darkly futuristic world of Babylon A.D., the rules are simple:
kill or be killed. Hard-hitting action superstar Vin Diesel
(The Fast & The Furious, The Chronicles of Riddick), stars
as Toorop, a ruthless mercenary hired to smuggle a mysterious
young woman from the post-apocalyptic confines of Eastern
Europe to the glittering megalopolis of New York City. Hunted
at every turn, Toorop spirits his charge across a nightmarish
wasteland only to uncover a shocking secret that will bring
the entire world to its knees. Eye-popping action and mind-blowing
science fiction clash head-on in this hard-edged thriller,
where the only rule is survival.
Even before the theatrical release, rumours have been rife
on the net that director Mathieu Kassovitz can’t agree
on a final cut of "Babylon A.D." with Fox (the studio
behind it). Shortly after, the bomb was officially dropped, Kassovitz
publicly detached himself from the 93 minutes cut of the theatrical
release proclaiming it to be nothing but pure violence and
feuds between the creative suits and studios are relatively
common, "Babylon A.D." seems to take a step further
by diluting the entire premise and plotting inserting mediocre
action sequences as fillers. And yes even big names such as
Vin Diesel and Michelle Yeoh can’t salvage the entire
mess. This is definitely not anyone’s baby.
from a French novel "Babylon Babies", the movie
opens promisingly enough. Diesel plays Toorop, a mercenary hired
by a crime lord Gorsky (French actor Gerard Depardieu) to
escort a young girl named Aurora (Melanie Thierry) to New
York City so that he can have the dough to return home. Aurora
is accompanied by a nun that has raised her, Sister Rebecca
(Michelle Yeoh). In true science fiction style, Aurora is
no ordinary girl, a girl that perhaps will change the destiny
of mankind and hot on their heels is a religious group bent
on destroying her.
the characters make their way from an apocalyptic-looking
Europe to snow-bound Alaska, the plot starts to give way to
clumsily edited action and chase sequences even though Diesel
still has what it takes to take control of the chaos, remember
his XXX’s tough-man Riddick persona? But who is the
mysterious Aurora? Why does she have control over a submarine?
Is she genetically altered or otherwise? I guilty snicker
at a particular scene whereby Aurora and Toorop looks seductively
at one another in the eyes while washing up in a motel, given
the already muddled plotting, I was afraid of a sudden sexual
scene popping up to further intensify the connections between
no one is paying attention to all the above questions. Supposedly
it was Kassovitz’s pet project but with the interference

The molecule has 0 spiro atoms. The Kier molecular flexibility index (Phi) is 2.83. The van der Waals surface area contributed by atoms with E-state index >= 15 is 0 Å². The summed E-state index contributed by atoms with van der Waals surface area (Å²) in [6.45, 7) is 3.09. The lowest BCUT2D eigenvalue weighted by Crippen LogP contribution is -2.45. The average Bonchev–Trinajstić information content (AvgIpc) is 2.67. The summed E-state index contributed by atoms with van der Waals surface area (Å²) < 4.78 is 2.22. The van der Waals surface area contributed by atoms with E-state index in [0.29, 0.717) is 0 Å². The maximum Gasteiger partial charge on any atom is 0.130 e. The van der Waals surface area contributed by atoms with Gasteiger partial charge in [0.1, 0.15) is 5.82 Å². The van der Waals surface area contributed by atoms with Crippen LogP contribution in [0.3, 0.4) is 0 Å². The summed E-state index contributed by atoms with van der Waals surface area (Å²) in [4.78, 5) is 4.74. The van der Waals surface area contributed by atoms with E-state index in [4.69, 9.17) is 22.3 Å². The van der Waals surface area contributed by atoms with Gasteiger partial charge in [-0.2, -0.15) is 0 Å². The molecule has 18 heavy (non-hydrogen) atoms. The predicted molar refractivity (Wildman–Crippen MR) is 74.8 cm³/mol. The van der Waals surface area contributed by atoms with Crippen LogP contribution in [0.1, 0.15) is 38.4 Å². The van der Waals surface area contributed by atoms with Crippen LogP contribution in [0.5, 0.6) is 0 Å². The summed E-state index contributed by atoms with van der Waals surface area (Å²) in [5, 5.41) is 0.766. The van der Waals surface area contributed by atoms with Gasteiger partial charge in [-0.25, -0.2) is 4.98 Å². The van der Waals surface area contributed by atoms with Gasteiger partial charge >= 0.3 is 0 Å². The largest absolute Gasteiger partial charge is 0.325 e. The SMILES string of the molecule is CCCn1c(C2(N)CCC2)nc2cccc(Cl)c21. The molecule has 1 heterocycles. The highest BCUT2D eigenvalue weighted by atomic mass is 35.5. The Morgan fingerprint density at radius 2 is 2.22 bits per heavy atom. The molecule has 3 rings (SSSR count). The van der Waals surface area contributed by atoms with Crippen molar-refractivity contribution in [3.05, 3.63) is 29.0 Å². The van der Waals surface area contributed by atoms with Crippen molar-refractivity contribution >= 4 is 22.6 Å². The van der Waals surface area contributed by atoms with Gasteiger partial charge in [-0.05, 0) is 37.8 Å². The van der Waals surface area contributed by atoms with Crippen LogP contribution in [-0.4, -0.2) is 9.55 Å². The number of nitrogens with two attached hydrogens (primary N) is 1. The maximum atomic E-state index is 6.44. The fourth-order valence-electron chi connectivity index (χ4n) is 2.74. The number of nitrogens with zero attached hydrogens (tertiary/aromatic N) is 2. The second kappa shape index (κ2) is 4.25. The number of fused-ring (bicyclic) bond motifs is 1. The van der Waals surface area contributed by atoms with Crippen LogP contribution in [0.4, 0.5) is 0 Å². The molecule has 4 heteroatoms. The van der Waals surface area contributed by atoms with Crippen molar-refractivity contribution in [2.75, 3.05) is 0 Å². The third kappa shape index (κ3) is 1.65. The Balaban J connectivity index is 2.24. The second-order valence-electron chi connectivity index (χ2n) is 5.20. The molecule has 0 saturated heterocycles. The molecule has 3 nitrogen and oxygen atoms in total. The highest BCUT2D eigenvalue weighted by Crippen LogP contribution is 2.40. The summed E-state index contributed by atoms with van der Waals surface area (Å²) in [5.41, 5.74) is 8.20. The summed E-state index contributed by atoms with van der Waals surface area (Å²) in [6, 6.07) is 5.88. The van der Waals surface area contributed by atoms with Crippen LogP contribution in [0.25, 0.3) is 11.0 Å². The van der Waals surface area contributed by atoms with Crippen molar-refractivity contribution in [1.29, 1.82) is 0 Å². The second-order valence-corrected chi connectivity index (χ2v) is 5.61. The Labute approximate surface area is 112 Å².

of Fox, "Babylon A.D." ends up trying to be too
smart without making any justification or statements to the
audience. This extended cut from the theatrical version (give
or take, an additional 11 minutes) does little to enhance
the plot structure other than cranking up the violence factor.
Diesel obviously chooses a wrong vehicle to make a comeback
to the action arena. But if you are looking for an A-list
production with a cheesy B-grade storyline, then this one
should take the cake.
To make up for the lack of story, we have more featurettes
that we ever wanted in the extras department, just remember
that there’s no one willing to appear on screen to take
full responsibility of the final cut:
Babylon Babies – An 11 minutes interview
with the writer of the novel, Maurice Georges Dantec. He didn’t
give a rating to the movie version though.
Escape – Another 11 minutes feature that have
stunt coordinator Bob Brown discussing the stunt work behind
the Arctic sequence.
for the Screen – More stunt work is discussed
right here including interview with leading man Vin Diesel.
Hummers in Flight – This is the third
one that talked about stunts. This time, the Hummer chase
to Babylon A.D.: Genesis of Aurora – A 5 minutes
animated graphic novel that tells Aurora’s backstory.
Scene: Hummer Sequence – I wonder why this
nicely staged action sequence was deleted though.
Gallery – Self-explanatory
The DVD is presented in its original aspect ratio of 2.35:1
widescreen. The colours are sharp and vivid although certain
scenes are intended to be gritty. I particularly adorned the
snowy arctic chase sequence which looked perfect even on the
small screen. Dialogue is detailed and sound mix is strong
with the Dolby Digital 5.1, the big explosion at the Russian
train station is a good example of it.